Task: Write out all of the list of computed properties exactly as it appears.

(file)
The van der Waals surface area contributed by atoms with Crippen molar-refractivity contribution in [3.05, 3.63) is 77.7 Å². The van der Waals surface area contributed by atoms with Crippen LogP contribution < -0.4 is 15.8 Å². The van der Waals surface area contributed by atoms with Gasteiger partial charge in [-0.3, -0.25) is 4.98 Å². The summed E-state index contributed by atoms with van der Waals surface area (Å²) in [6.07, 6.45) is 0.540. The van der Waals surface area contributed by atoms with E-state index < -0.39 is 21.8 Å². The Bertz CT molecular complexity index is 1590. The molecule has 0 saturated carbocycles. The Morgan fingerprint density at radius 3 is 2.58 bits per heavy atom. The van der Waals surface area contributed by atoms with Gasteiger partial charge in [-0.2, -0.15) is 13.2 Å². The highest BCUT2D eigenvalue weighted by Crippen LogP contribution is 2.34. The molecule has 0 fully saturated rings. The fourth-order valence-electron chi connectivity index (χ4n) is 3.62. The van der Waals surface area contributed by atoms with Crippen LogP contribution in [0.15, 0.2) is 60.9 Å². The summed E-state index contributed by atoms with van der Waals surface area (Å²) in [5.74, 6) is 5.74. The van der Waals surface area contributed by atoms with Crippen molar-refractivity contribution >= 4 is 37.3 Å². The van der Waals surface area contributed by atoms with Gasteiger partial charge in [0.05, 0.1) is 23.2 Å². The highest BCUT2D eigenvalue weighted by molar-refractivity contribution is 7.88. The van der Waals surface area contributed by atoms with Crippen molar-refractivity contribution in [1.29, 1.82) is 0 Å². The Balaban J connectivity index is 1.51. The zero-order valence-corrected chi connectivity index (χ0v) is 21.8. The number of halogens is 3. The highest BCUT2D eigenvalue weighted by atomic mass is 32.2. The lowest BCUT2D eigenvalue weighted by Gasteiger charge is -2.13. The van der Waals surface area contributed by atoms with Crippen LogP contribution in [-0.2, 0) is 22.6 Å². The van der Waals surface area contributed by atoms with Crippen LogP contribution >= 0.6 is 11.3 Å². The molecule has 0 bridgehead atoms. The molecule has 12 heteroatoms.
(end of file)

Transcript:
The van der Waals surface area contributed by atoms with Crippen molar-refractivity contribution in [3.05, 3.63) is 77.7 Å². The van der Waals surface area contributed by atoms with Crippen LogP contribution < -0.4 is 15.8 Å². The van der Waals surface area contributed by atoms with Gasteiger partial charge in [-0.3, -0.25) is 4.98 Å². The summed E-state index contributed by atoms with van der Waals surface area (Å²) in [6.07, 6.45) is 0.540. The van der Waals surface area contributed by atoms with E-state index < -0.39 is 21.8 Å². The Bertz CT molecular complexity index is 1590. The molecule has 0 saturated carbocycles. The Morgan fingerprint density at radius 3 is 2.58 bits per heavy atom. The van der Waals surface area contributed by atoms with Gasteiger partial charge in [-0.2, -0.15) is 13.2 Å². The highest BCUT2D eigenvalue weighted by Crippen LogP contribution is 2.34. The molecule has 0 fully saturated rings. The fourth-order valence-electron chi connectivity index (χ4n) is 3.62. The van der Waals surface area contributed by atoms with Crippen LogP contribution in [0.15, 0.2) is 60.9 Å². The summed E-state index contributed by atoms with van der Waals surface area (Å²) in [5.74, 6) is 5.74. The van der Waals surface area contributed by atoms with Crippen molar-refractivity contribution >= 4 is 37.3 Å². The van der Waals surface area contributed by atoms with Gasteiger partial charge in [0.05, 0.1) is 23.2 Å². The highest BCUT2D eigenvalue weighted by molar-refractivity contribution is 7.88. The van der Waals surface area contributed by atoms with Crippen molar-refractivity contribution in [1.29, 1.82) is 0 Å². The Balaban J connectivity index is 1.51. The zero-order valence-corrected chi connectivity index (χ0v) is 21.8. The number of halogens is 3. The highest BCUT2D eigenvalue weighted by atomic mass is 32.2. The lowest BCUT2D eigenvalue weighted by Gasteiger charge is -2.13. The van der Waals surface area contributed by atoms with Crippen LogP contribution in [-0.2, 0) is 22.6 Å². The van der Waals surface area contributed by atoms with Crippen LogP contribution >= 0.6 is 11.3 Å². The molecule has 0 bridgehead atoms. The molecule has 12 heteroatoms.